Members of both the Democratic and Republican parties in Washington, D.C. are looking at ways to change your 401(k) plan. Anne Tergesen and Richard Rubin report in The Wall Street Journal:
Congress is on the verge of passing a bill that aims to help Americans save more for retirement and leave their retirement savings untouched and untaxed for longer.
The bill nearing approval raises the age people are required to start withdrawing money from tax-deferred retirement accounts to 75 from 72. It increases retirement savings contribution limits for older workers and provides an increased incentive to people with low and moderate incomes to save in retirement accounts. It also paves the way for more employers to offer emergency savings accounts inside 401(k) plans.
Congress, which published the final details of the bill on Tuesday, is expected to pass the measure in the next few days as part of a larger year-end spending bill. President Biden is expected to sign it soon after.
Lawmakers have been writing and negotiating the changes to America’s retirement system for several years in response to an aging U.S. population. Also driving the need for changes, say lawmakers and many investment professionals, is that more employers have shifted responsibility for retirement savings to individuals.
Roughly half of American households aren’t saving enough to sustain their standards of living after retirement, according to Boston College’s Center for Retirement Research.
The bipartisan retirement measure builds on retirement-policy changes enacted in 2019 that, among other things, raised the age people were required to start withdrawing money from retirement accounts to 72 from 70½.
The new legislation raises that age again, from 72 today to 73 starting on Jan. 1, 2023 and to 75 starting on Jan. 1, 2033.
These required withdrawals can be a source of frustration for taxpayers who are still working or are trying to make their savings last in retirement. The point of the mandatory distributions is to make sure individuals spend a portion of their retirement savings during their lifetimes, making the accounts tax-deferred, not tax-free.
The bill will help certain people who can afford to leave their money untouched, but it could expose them to higher tax bills in future years. That is because when required distributions start, account owners will have to withdraw more money annually over a shorter time period that matches their life expectancy, said Ed Slott, a certified public accountant and IRA specialist in Rockville Centre, N.Y.
About 80% of people subject to mandatory retirement account distributions withdraw more than the required minimum because they need the money, said Mr. Slott.
Backed by legislators including Sen. Rob Portman (R., Ohio) and Rep. Kevin Brady (R., Texas), both of whom are retiring, the legislation also seeks to expand retirement plan participation by requiring many newly created 401(k) or 403(b) plans to automatically enroll workers starting in 2025 at between 3% and 10% of pay, something the legislators say will boost participation rates for minorities. It also raises the savings rate by 1 percentage point a year until it hits 10% to 15%.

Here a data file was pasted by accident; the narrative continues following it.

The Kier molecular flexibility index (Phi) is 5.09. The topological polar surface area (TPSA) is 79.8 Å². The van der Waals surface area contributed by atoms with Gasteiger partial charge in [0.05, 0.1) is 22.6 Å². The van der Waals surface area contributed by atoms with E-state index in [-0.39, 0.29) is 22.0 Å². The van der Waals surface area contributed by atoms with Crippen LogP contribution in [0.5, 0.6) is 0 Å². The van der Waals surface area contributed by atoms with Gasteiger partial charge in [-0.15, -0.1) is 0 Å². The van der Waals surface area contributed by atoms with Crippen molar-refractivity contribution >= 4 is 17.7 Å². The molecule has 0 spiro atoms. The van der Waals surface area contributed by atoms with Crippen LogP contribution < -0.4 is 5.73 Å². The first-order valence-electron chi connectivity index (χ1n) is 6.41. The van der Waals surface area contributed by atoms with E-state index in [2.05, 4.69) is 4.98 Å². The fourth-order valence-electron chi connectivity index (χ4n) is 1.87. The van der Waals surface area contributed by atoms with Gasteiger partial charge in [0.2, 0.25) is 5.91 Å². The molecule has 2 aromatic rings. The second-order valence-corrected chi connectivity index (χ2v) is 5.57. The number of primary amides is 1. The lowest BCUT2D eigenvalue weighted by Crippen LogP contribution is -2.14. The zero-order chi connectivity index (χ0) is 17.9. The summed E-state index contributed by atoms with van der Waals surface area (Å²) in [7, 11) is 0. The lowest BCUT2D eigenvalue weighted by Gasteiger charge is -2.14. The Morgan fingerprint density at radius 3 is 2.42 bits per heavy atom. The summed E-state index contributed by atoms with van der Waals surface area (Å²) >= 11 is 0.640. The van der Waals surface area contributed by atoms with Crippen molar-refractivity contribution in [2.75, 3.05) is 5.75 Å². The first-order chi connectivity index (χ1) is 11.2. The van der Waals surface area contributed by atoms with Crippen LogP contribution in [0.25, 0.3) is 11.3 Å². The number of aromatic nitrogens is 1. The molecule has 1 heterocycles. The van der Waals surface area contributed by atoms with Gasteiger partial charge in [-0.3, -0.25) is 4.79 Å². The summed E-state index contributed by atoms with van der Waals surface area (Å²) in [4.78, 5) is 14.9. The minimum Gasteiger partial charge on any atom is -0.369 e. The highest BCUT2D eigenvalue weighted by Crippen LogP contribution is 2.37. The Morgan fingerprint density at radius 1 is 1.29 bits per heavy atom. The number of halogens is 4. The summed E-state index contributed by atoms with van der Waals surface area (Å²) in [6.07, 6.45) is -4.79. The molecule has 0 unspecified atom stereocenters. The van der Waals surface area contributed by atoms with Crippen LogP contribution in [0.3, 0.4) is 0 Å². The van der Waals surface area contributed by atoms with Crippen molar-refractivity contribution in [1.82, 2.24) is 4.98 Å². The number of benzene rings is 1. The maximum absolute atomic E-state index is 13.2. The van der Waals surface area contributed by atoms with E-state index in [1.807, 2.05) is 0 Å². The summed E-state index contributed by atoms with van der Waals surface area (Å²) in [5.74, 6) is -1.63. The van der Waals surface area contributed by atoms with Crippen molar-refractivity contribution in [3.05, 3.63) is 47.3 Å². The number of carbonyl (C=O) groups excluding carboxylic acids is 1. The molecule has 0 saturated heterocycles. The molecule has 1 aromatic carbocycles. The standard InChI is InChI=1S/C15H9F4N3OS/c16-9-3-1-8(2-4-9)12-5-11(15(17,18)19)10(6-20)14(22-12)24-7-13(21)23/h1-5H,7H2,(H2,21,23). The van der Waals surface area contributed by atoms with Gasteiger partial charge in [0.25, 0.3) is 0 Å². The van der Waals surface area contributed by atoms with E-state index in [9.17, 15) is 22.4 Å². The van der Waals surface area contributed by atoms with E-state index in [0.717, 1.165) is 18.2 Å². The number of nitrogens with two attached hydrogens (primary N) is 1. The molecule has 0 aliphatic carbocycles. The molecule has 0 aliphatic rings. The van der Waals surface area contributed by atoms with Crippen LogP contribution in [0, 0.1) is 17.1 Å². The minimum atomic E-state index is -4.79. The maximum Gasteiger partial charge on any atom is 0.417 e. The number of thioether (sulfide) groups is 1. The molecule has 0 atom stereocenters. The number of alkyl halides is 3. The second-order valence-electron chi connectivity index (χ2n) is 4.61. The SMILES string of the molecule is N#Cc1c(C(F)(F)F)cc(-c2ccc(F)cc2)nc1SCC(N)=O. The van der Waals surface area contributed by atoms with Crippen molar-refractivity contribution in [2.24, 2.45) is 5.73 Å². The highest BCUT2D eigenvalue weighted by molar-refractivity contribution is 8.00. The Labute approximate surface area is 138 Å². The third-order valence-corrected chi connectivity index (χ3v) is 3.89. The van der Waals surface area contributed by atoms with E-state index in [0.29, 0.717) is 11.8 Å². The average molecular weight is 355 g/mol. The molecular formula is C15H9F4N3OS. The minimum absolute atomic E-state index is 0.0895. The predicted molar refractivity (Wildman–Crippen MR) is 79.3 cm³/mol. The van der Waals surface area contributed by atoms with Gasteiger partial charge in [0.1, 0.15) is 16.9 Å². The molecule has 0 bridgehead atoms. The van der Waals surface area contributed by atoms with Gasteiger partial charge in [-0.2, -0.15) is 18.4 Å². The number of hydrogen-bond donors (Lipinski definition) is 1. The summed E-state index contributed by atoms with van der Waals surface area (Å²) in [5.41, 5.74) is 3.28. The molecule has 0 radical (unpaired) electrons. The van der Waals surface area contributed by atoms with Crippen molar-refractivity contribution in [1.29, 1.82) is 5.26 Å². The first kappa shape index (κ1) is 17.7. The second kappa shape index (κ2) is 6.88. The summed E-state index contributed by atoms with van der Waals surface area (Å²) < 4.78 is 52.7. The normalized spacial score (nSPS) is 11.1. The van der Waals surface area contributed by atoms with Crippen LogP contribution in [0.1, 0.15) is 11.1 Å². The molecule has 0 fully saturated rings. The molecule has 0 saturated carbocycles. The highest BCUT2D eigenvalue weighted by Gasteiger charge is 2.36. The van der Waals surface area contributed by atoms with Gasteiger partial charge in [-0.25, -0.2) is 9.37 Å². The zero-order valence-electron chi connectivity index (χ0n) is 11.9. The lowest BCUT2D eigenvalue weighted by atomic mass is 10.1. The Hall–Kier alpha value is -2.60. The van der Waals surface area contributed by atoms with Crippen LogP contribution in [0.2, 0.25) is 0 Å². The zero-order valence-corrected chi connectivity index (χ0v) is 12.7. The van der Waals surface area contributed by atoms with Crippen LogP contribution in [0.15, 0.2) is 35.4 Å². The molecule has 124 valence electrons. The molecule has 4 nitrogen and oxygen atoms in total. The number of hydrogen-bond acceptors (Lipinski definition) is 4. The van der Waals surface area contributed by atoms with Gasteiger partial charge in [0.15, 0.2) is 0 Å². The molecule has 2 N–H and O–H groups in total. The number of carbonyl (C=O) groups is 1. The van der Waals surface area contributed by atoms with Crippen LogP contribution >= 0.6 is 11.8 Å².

Another provision in the bill will allow older workers to make extra catch-up contributions to 401(k)-style retirement accounts. In 2023, people 50 and older will be able to contribute an extra $7,500 a year to these accounts. The bill would raise the catch-up amount to at least $11,250 a year for people 60 to 63 starting in 2025.
Brokers, asset managers, 401(k) record-keepers and insurers are likely to benefit from these measures, because the more money that is saved in retirement accounts, the more money they make from fees. The financial services industry lobbied for the package.
Some lawmakers, academics and policy analysts have criticized some of the provisions, including the move to raise the age of required retirement account distributions to 75. They argue much of the legislation benefits the wealthy and the financial-services industry.
“It will primarily subsidize the wealthy and worsen the racial wealth gap,” said a statement from Americans for Tax Fairness. The coalition of progressive groups that favors raising taxes on high-income people urged Congress instead to expand Social Security.
Several changes in the legislation revolve around Roth 401(k)s, which require people to contribute after-tax money into a retirement plan, forgoing the tax deductions they would get with traditional accounts.
The legislation allows people with these Roth 401(k)s to skip required distributions, starting in 2024.
Backers of the bill say that it won’t significantly change federal revenue over the next 10-year congressional budgeting window. In that period, the larger tax breaks for savings would reduce revenue while pushing people toward Roth accounts with post-tax contributions that would raise revenue. In the longer run, though, Roth accounts would reduce federal revenue through tax-free appreciation and withdrawals.
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